Dismal controls – Like the unwelcome birthday present that kind of spoils your whole day, the controls in Siegecraft Commander are appalling. There are several modes to choose from when it comes to controlling the drawstring mechanic that I mentioned earlier, and all of them are crap. At best, you’ll find an option that you consider to be vaguely acceptable, but none of them are optimal. Once you’ve settled into one of them, you’ll still have to contend with the physics system. Almost all towers throw projectiles, but several of them fire them a different distance. The drawstring animation is the same for all buildings, and there is no other visual cue to indicate how far something will go. You simply have to remember. Combine this with the occasional laser guided accuracy of the AI, and you can be in for some frustrating times as I’ll describe below. The only saving grace is that the splash damage radius in Siegecraft Commander is generous, to say the least as if the developer realized that aiming weapons was caught somewhere between annoying and breathtakingly infuriating.

Tit-for-tat – The frustration that I mentioned above comes when you need to advance your outpost chain into the range of an equivalent enemy outpost. Each outpost can take two direct hits from a TNT barrel (the standard projectile) and whoever has the first outpost has the best chance of landing the first barrel. Sometimes the enemy accuracy leaves no opportunity for the player to win this race at all (which is annoying) but imagines it in a multiplayer matchup – time after time the same towers are built only to fall again. Of course, this leads to the need for the proficient use of combined arms, but it still seems like a less than fun mechanic.

Just another brick in the wall – Whilst the developer clearly felt that the drawstring mechanic was not innovative enough on its own, I’m not sure if including the need to chain buildings together was the right way to move the genre forwards. Some maps are tightly laid out, making planning where to stick the next structure a major pain in the butt, and whilst almost all maps expect the player to manage several branches of buildings, there is no way to “link” two branches back up to make them stronger. This is definitely intentional and plays a crucial part in how the game plays out (especially in multiplayer) but with so few automated weapons and such a fiddly targeting system, defending a large chain of buildings requires extreme dexterity and patience. Losing your whole chain because a sneaky opponent snuck up on your rear can create some real gamepad tossing moments.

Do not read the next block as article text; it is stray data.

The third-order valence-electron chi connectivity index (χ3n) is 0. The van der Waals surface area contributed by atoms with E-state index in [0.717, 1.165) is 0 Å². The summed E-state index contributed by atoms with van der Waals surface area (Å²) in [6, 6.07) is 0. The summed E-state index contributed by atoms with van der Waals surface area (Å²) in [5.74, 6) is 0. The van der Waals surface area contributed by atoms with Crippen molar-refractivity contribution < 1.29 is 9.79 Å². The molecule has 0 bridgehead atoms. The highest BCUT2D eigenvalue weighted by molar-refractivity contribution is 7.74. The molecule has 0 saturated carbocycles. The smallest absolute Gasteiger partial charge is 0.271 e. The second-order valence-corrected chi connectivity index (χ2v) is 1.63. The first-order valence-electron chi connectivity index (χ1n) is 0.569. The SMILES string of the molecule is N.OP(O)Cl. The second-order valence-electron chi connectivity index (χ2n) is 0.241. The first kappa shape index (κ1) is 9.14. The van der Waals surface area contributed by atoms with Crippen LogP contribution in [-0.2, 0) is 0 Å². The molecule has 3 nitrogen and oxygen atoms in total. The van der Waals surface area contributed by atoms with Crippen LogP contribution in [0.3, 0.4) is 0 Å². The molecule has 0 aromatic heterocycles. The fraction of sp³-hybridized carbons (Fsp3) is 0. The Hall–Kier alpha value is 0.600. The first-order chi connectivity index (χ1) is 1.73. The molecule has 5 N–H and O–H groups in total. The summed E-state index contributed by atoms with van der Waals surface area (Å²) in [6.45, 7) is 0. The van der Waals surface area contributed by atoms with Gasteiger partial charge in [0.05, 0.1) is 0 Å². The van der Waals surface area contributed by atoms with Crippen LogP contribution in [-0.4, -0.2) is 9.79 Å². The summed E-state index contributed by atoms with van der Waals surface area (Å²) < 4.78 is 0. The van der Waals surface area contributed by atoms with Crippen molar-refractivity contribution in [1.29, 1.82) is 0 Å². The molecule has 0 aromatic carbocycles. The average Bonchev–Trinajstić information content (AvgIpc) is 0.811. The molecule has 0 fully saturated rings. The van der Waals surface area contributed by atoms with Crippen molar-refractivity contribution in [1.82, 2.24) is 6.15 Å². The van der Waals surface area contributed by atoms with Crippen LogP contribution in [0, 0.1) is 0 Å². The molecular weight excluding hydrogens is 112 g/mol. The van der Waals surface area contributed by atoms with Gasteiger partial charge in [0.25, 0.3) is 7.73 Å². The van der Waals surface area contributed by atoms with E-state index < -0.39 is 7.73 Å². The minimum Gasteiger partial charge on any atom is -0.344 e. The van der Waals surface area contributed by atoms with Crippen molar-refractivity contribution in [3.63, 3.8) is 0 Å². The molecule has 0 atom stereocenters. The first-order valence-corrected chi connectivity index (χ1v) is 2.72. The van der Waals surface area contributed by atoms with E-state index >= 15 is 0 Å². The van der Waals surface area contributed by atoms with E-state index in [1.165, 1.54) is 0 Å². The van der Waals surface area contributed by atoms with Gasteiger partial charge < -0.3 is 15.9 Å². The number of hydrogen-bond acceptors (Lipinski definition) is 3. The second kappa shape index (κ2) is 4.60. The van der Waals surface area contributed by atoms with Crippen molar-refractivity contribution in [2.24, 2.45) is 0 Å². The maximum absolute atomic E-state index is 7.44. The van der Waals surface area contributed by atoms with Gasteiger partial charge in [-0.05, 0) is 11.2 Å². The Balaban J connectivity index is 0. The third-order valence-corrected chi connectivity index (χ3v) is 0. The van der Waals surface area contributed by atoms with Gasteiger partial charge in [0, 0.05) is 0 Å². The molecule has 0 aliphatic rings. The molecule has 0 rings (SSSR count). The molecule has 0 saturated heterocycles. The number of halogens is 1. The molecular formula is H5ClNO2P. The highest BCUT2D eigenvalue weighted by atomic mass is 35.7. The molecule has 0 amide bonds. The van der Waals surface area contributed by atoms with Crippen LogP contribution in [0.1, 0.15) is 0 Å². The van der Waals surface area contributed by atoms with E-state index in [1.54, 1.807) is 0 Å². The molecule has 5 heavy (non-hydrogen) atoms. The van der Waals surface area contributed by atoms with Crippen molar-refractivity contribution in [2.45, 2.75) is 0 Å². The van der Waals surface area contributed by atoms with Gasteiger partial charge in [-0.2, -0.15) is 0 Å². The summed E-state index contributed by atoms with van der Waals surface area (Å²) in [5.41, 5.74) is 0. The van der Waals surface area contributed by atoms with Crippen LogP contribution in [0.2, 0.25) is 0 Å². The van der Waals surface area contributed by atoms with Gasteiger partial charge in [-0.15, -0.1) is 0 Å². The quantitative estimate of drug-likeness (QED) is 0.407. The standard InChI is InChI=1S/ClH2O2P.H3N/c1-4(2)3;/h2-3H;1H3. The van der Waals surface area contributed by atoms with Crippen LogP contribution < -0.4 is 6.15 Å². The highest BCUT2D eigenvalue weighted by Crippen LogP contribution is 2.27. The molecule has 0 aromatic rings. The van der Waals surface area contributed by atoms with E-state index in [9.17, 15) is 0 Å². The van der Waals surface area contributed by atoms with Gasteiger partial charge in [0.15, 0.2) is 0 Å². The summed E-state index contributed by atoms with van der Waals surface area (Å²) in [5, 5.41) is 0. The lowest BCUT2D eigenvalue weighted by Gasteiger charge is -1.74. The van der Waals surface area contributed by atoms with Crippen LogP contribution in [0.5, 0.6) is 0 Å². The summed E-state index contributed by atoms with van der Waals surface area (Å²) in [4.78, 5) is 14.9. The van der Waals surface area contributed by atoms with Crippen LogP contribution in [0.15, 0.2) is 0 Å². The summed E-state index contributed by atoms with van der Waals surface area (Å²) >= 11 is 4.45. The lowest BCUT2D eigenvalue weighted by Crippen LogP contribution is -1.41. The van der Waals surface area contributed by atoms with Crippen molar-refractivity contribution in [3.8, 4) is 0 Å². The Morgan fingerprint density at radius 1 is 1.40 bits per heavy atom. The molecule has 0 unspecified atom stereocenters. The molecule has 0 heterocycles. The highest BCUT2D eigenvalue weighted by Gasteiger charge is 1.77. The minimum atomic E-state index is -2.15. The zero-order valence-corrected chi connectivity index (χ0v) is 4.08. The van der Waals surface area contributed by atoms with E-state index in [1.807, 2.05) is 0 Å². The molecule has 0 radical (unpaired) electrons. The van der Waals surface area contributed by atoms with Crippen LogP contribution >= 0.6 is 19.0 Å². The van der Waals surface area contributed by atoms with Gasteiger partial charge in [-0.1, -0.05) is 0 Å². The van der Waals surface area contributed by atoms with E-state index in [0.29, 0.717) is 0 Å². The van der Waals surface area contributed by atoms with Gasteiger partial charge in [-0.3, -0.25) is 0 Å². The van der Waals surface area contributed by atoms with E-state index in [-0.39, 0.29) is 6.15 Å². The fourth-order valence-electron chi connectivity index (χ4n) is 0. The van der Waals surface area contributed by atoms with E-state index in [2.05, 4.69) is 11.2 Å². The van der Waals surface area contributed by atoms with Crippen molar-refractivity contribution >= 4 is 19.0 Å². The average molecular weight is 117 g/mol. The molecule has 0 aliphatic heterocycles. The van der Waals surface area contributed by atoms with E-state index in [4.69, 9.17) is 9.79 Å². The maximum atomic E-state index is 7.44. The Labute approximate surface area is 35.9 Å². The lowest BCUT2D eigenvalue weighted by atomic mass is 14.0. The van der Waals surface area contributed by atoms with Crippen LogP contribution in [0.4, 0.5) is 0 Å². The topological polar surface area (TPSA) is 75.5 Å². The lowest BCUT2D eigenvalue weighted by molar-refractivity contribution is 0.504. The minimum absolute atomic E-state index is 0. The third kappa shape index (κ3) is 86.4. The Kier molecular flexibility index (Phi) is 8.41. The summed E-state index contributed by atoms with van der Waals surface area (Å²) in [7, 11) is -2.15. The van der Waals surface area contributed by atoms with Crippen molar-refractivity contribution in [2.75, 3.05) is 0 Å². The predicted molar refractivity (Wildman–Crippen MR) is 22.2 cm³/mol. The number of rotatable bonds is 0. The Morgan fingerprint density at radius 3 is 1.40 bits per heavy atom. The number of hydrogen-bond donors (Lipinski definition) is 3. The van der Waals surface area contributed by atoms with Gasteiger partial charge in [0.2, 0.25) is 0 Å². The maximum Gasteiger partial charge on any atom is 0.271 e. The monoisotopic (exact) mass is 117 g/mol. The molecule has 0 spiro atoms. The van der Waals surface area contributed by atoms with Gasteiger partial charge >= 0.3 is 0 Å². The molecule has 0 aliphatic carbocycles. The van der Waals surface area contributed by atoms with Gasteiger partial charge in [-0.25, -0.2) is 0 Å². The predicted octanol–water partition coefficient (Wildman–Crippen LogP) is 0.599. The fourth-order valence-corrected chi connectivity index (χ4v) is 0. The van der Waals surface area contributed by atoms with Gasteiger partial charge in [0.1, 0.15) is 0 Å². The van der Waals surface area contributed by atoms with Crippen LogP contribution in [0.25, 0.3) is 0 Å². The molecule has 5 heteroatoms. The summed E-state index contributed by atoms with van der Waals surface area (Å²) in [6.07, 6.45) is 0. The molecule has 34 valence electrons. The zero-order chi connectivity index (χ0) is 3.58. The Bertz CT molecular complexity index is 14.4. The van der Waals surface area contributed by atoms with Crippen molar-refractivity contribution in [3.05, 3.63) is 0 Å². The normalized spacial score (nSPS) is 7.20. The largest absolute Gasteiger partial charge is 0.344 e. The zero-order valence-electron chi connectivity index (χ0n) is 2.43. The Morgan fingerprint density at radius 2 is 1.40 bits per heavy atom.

I really wanted to like Siegecraft Commander more than I do, but having spent a long time with it over the past week, I still like it a lot more than I did after the first confusing five minutes. That is to say then, that Siegecraft Commander will grow on you, but how much, I can’t say. The controls and the rubbish drawstring aiming spoiled it for me, and with a better implementation of those things, I think I would have found less to fault about the building chain mechanic that could actually have been quite interesting. The game is made to an unusually high standard, with excellent campaigns and good potential for lasting multiplayer. Siegecraft Commander is the very epitome of a try before you buy kind of game, because whilst some people might love it, I personally feel that it is flawed enough to alienate a large majority.

Score: Limited Appeal

Siegecraft Commander was developed and published by Blowfish Studios on Xbox One. It released on January 17 2017 for $19.99. A copy was provided for review purposes.